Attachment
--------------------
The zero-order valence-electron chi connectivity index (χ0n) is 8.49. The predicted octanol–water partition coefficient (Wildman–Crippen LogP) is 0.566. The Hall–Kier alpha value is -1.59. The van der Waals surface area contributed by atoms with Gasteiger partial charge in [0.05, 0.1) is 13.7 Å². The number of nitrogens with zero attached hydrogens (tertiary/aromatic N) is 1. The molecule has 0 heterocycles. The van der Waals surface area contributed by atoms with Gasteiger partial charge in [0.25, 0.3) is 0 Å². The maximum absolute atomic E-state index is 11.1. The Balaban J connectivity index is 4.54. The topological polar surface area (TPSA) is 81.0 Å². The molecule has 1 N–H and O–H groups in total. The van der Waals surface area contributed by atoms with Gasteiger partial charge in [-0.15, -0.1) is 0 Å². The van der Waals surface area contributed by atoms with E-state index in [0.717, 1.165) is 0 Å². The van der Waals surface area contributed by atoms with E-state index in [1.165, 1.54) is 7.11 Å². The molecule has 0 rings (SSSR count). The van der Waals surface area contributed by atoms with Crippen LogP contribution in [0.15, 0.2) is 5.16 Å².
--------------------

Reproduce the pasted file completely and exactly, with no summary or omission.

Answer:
The zero-order valence-electron chi connectivity index (χ0n) is 8.49. The predicted octanol–water partition coefficient (Wildman–Crippen LogP) is 0.566. The Hall–Kier alpha value is -1.59. The van der Waals surface area contributed by atoms with Gasteiger partial charge in [0.05, 0.1) is 13.7 Å². The number of nitrogens with zero attached hydrogens (tertiary/aromatic N) is 1. The molecule has 0 heterocycles. The van der Waals surface area contributed by atoms with Gasteiger partial charge in [0.25, 0.3) is 0 Å². The maximum absolute atomic E-state index is 11.1. The Balaban J connectivity index is 4.54. The topological polar surface area (TPSA) is 81.0 Å². The molecule has 1 N–H and O–H groups in total. The van der Waals surface area contributed by atoms with Gasteiger partial charge in [-0.15, -0.1) is 0 Å². The van der Waals surface area contributed by atoms with E-state index in [0.717, 1.165) is 0 Å². The van der Waals surface area contributed by atoms with E-state index in [1.165, 1.54) is 7.11 Å². The molecule has 0 rings (SSSR count). The van der Waals surface area contributed by atoms with Crippen LogP contribution in [0.15, 0.2) is 5.16 Å².